Did you know that some international schools (mostly for-profit ones) will grant you the money to attend a PD event (if it directly relates to the benefit of the school) only if you plan on staying for another two years?  If you decide to leave the school before that two-year deadline, then you must pay back all the money that you used to go to that PD event!  Hopefully there aren’t too many international schools out there that do that to their teachers still.  It is so important that international school teachers are treated as professionals in the field of education.  As professionals, we need to stay up-to-date with current trends and practices, as well as what current research is saying about how to be an effective teacher.  Additionally, it is vitally important for international school teachers to be at these events so that they can network with others that also work in the international school community. Networking can maybe lead to a future job at another international school for you, but it also can help you do the things you need to do in your current placement.  Why do the job by yourself when there are most likely other international school teachers that also need to do that same job?  Two heads are better than one, no?  Then you can share the load and work together on different projects that are of interest to both of you.

So, which international school teacher conference do you prefer to go to?  Go to the homepage of International School Community and submit your vote today!  You can check out the latest voting results here.

From the staff at International School Community.

Survey results are in: How many more years do you expect to keep teaching abroad at international schools?

The survey results are in, and it seems as if most visitors and members of International School Community who voted expect to keep working abroad at international schools for at least 1-3 more years.

For many of us, I suppose teaching abroad at international schools is a temporary circumstance in our lives.  Some of us have international school colleagues that move abroad to teach, and after their one and only international school posting, they are now living and happily working back in their home countries. Sure, there is a chance of them moving abroad again, but it likely to not happen again.  Many people look for stability in their lives, and many people ultimately find that stability back in their home countries.

For other international school educators, when they start working at international schools, they can’t seem to get enough of this life.  Working at international schools and moving from country to country can be very addictive.  10 total people out of 23 voted that they will be working at international schools 7-10 more years and even maybe for forever!  The salaries/benefits, work conditions and standard of life must be quite attractive for these people. If things are going well and you are not having to worry about money, why not choose to stay working at international schools?  It is nice to not have to worry about paying for housing or any utilities for example.  It is also maybe nice to not have to clean your house or wash your clothes as you may be able to hire a house keeper to do those things for you in your current position.  These people might have met their partner while living in their host country and now have decided to stay abroad for the long term!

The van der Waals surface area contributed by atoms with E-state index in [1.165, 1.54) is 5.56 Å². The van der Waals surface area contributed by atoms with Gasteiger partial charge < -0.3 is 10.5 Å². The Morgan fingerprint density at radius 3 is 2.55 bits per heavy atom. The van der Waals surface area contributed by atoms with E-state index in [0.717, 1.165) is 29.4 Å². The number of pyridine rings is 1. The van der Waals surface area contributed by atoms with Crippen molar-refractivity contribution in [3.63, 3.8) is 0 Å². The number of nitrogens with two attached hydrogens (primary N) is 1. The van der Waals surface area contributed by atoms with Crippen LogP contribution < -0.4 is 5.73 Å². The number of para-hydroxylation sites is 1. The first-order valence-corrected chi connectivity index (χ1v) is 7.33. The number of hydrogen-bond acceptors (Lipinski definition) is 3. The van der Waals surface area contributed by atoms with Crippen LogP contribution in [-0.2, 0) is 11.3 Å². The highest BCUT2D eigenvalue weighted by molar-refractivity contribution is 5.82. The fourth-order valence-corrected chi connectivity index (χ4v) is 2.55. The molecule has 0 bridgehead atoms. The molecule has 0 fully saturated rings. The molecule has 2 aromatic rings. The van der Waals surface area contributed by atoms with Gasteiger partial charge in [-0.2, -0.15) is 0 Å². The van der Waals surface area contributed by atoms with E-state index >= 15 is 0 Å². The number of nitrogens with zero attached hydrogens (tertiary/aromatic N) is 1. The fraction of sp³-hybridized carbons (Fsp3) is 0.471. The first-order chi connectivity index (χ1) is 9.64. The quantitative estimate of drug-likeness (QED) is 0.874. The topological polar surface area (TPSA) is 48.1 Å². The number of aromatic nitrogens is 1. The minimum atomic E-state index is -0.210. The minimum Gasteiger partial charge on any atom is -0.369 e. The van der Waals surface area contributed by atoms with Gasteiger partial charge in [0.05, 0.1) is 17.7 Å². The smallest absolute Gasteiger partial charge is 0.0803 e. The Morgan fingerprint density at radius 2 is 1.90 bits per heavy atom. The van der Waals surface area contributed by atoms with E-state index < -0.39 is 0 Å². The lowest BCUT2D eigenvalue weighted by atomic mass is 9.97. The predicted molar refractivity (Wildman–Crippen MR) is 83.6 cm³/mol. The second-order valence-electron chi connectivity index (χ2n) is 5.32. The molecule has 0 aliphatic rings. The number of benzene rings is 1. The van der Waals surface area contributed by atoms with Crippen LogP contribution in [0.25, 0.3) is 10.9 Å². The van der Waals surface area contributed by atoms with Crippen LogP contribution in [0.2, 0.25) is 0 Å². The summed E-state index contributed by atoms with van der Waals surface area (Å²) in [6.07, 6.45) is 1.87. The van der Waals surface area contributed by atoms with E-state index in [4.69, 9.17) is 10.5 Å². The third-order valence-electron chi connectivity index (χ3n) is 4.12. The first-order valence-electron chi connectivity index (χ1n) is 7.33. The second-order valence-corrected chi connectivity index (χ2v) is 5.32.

Then there are the teachers that have made the all-important (and possibly difficult) decision to make this year their last one (3 people in our survey have said that this is what their future holds for them).  To say goodbye to the international school teaching world is sometimes not an easy decision to make.  Livin’ the ‘good life’ will soon be ending for you, and you may not ultimately want things to end.  Also, the anticipation of reverse culture shock is not necessarily welcomed with open arms.  Cringe!

On the other hand, your current situation might just be a very bad fit for you, enough of a bad fit that you have decided to not take the risk of working at another international school.  A very negative experience at one international school might have you come to the realization that this life really just is not a good fit for you.